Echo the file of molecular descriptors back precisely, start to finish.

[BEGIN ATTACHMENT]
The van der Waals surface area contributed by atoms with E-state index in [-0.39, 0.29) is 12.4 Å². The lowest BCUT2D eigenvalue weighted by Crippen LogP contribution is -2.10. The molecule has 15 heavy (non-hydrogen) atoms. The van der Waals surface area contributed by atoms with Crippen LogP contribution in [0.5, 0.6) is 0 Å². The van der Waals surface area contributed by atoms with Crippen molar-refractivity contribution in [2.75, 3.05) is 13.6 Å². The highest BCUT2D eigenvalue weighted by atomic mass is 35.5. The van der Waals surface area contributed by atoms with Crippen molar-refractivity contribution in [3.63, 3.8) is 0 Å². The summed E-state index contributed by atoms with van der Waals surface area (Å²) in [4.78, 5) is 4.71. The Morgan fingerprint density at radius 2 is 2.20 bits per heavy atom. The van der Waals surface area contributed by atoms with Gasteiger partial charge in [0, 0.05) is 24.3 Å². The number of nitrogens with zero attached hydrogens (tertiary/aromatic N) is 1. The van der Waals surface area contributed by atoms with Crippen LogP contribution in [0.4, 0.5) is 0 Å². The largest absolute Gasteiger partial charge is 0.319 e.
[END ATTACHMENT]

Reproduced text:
The van der Waals surface area contributed by atoms with E-state index in [-0.39, 0.29) is 12.4 Å². The lowest BCUT2D eigenvalue weighted by Crippen LogP contribution is -2.10. The molecule has 15 heavy (non-hydrogen) atoms. The van der Waals surface area contributed by atoms with Crippen LogP contribution in [0.5, 0.6) is 0 Å². The van der Waals surface area contributed by atoms with Crippen molar-refractivity contribution in [2.75, 3.05) is 13.6 Å². The highest BCUT2D eigenvalue weighted by atomic mass is 35.5. The van der Waals surface area contributed by atoms with Crippen molar-refractivity contribution in [3.63, 3.8) is 0 Å². The summed E-state index contributed by atoms with van der Waals surface area (Å²) in [4.78, 5) is 4.71. The Morgan fingerprint density at radius 2 is 2.20 bits per heavy atom. The van der Waals surface area contributed by atoms with Gasteiger partial charge in [0, 0.05) is 24.3 Å². The number of nitrogens with zero attached hydrogens (tertiary/aromatic N) is 1. The van der Waals surface area contributed by atoms with Crippen LogP contribution in [0.4, 0.5) is 0 Å². The largest absolute Gasteiger partial charge is 0.319 e.